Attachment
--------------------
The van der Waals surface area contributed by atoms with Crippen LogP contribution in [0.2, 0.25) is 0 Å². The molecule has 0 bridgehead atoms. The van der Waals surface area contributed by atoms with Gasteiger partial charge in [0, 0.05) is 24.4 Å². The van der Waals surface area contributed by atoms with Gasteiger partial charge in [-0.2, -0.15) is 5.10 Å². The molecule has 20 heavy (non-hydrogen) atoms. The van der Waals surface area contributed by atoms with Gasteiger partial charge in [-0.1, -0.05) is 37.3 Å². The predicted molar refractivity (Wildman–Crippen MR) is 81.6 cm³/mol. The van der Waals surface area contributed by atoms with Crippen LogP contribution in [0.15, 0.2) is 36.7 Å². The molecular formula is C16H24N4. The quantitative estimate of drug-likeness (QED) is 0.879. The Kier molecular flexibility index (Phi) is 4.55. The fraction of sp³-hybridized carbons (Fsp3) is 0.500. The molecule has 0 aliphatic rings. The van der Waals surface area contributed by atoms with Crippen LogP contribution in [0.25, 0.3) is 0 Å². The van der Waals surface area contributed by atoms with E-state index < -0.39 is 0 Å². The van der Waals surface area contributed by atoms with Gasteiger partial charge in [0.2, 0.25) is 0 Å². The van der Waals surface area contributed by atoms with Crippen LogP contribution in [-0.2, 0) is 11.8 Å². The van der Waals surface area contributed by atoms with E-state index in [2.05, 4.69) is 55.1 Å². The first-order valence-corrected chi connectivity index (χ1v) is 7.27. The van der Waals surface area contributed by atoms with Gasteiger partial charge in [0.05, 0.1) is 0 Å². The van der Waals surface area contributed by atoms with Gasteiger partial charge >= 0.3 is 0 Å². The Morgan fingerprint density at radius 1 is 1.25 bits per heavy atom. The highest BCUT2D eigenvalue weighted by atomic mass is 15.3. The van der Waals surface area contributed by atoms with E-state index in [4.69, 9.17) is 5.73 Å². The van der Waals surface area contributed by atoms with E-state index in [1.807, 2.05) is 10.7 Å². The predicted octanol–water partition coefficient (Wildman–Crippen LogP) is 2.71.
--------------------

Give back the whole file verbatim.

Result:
The van der Waals surface area contributed by atoms with Crippen LogP contribution in [0.2, 0.25) is 0 Å². The molecule has 0 bridgehead atoms. The van der Waals surface area contributed by atoms with Gasteiger partial charge in [0, 0.05) is 24.4 Å². The van der Waals surface area contributed by atoms with Gasteiger partial charge in [-0.2, -0.15) is 5.10 Å². The molecule has 20 heavy (non-hydrogen) atoms. The van der Waals surface area contributed by atoms with Gasteiger partial charge in [-0.1, -0.05) is 37.3 Å². The predicted molar refractivity (Wildman–Crippen MR) is 81.6 cm³/mol. The van der Waals surface area contributed by atoms with Crippen LogP contribution in [0.15, 0.2) is 36.7 Å². The molecular formula is C16H24N4. The quantitative estimate of drug-likeness (QED) is 0.879. The Kier molecular flexibility index (Phi) is 4.55. The fraction of sp³-hybridized carbons (Fsp3) is 0.500. The molecule has 0 aliphatic rings. The van der Waals surface area contributed by atoms with Crippen LogP contribution in [0.25, 0.3) is 0 Å². The van der Waals surface area contributed by atoms with E-state index < -0.39 is 0 Å². The van der Waals surface area contributed by atoms with Gasteiger partial charge in [0.2, 0.25) is 0 Å². The van der Waals surface area contributed by atoms with Crippen LogP contribution in [-0.2, 0) is 11.8 Å². The van der Waals surface area contributed by atoms with E-state index in [2.05, 4.69) is 55.1 Å². The first-order valence-corrected chi connectivity index (χ1v) is 7.27. The van der Waals surface area contributed by atoms with Gasteiger partial charge in [0.05, 0.1) is 0 Å². The van der Waals surface area contributed by atoms with Gasteiger partial charge >= 0.3 is 0 Å². The Morgan fingerprint density at radius 1 is 1.25 bits per heavy atom. The highest BCUT2D eigenvalue weighted by atomic mass is 15.3. The van der Waals surface area contributed by atoms with E-state index in [4.69, 9.17) is 5.73 Å². The van der Waals surface area contributed by atoms with E-state index in [1.807, 2.05) is 10.7 Å². The predicted octanol–water partition coefficient (Wildman–Crippen LogP) is 2.71.